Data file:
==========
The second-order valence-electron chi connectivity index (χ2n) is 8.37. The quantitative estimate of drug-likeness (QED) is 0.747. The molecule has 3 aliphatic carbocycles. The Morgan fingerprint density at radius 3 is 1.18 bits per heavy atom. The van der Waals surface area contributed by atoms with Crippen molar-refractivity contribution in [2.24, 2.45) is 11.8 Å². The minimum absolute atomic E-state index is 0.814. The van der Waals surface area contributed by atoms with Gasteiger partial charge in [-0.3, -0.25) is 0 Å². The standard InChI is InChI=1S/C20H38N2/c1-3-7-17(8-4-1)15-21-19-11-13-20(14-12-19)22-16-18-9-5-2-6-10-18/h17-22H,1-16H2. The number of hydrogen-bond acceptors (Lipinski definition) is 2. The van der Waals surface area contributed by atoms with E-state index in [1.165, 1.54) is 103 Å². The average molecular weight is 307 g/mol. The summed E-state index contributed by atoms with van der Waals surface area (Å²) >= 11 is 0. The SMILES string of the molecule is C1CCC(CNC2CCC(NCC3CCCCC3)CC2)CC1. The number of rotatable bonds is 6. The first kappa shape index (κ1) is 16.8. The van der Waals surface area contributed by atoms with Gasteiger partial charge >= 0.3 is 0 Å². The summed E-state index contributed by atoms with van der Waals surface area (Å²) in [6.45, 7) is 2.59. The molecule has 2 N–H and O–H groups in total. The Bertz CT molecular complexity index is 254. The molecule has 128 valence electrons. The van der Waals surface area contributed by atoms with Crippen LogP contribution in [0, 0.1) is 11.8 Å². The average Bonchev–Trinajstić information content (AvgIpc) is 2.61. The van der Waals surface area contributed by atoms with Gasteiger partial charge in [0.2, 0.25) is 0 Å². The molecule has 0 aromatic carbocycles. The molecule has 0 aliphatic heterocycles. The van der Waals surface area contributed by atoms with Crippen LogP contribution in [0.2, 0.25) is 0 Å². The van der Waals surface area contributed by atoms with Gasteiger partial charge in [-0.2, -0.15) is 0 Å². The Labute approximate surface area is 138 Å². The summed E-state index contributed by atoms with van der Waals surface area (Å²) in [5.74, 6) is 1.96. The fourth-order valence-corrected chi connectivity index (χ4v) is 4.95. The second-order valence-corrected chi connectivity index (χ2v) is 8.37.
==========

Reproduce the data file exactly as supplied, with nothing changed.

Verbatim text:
The second-order valence-electron chi connectivity index (χ2n) is 8.37. The quantitative estimate of drug-likeness (QED) is 0.747. The molecule has 3 aliphatic carbocycles. The Morgan fingerprint density at radius 3 is 1.18 bits per heavy atom. The van der Waals surface area contributed by atoms with Crippen molar-refractivity contribution in [2.24, 2.45) is 11.8 Å². The minimum absolute atomic E-state index is 0.814. The van der Waals surface area contributed by atoms with Gasteiger partial charge in [-0.3, -0.25) is 0 Å². The standard InChI is InChI=1S/C20H38N2/c1-3-7-17(8-4-1)15-21-19-11-13-20(14-12-19)22-16-18-9-5-2-6-10-18/h17-22H,1-16H2. The number of hydrogen-bond acceptors (Lipinski definition) is 2. The van der Waals surface area contributed by atoms with E-state index in [1.165, 1.54) is 103 Å². The average molecular weight is 307 g/mol. The summed E-state index contributed by atoms with van der Waals surface area (Å²) >= 11 is 0. The SMILES string of the molecule is C1CCC(CNC2CCC(NCC3CCCCC3)CC2)CC1. The number of rotatable bonds is 6. The first kappa shape index (κ1) is 16.8. The van der Waals surface area contributed by atoms with Gasteiger partial charge >= 0.3 is 0 Å². The summed E-state index contributed by atoms with van der Waals surface area (Å²) in [6.45, 7) is 2.59. The molecule has 2 N–H and O–H groups in total. The Bertz CT molecular complexity index is 254. The molecule has 128 valence electrons. The van der Waals surface area contributed by atoms with Crippen LogP contribution in [0, 0.1) is 11.8 Å². The average Bonchev–Trinajstić information content (AvgIpc) is 2.61. The van der Waals surface area contributed by atoms with Gasteiger partial charge in [0.2, 0.25) is 0 Å². The molecule has 0 aromatic carbocycles. The molecule has 0 aliphatic heterocycles. The van der Waals surface area contributed by atoms with Crippen LogP contribution in [0.2, 0.25) is 0 Å². The van der Waals surface area contributed by atoms with Gasteiger partial charge in [-0.2, -0.15) is 0 Å². The Labute approximate surface area is 138 Å². The summed E-state index contributed by atoms with van der Waals surface area (Å²) in [5.74, 6) is 1.96. The fourth-order valence-corrected chi connectivity index (χ4v) is 4.95. The second-order valence-corrected chi connectivity index (χ2v) is 8.37.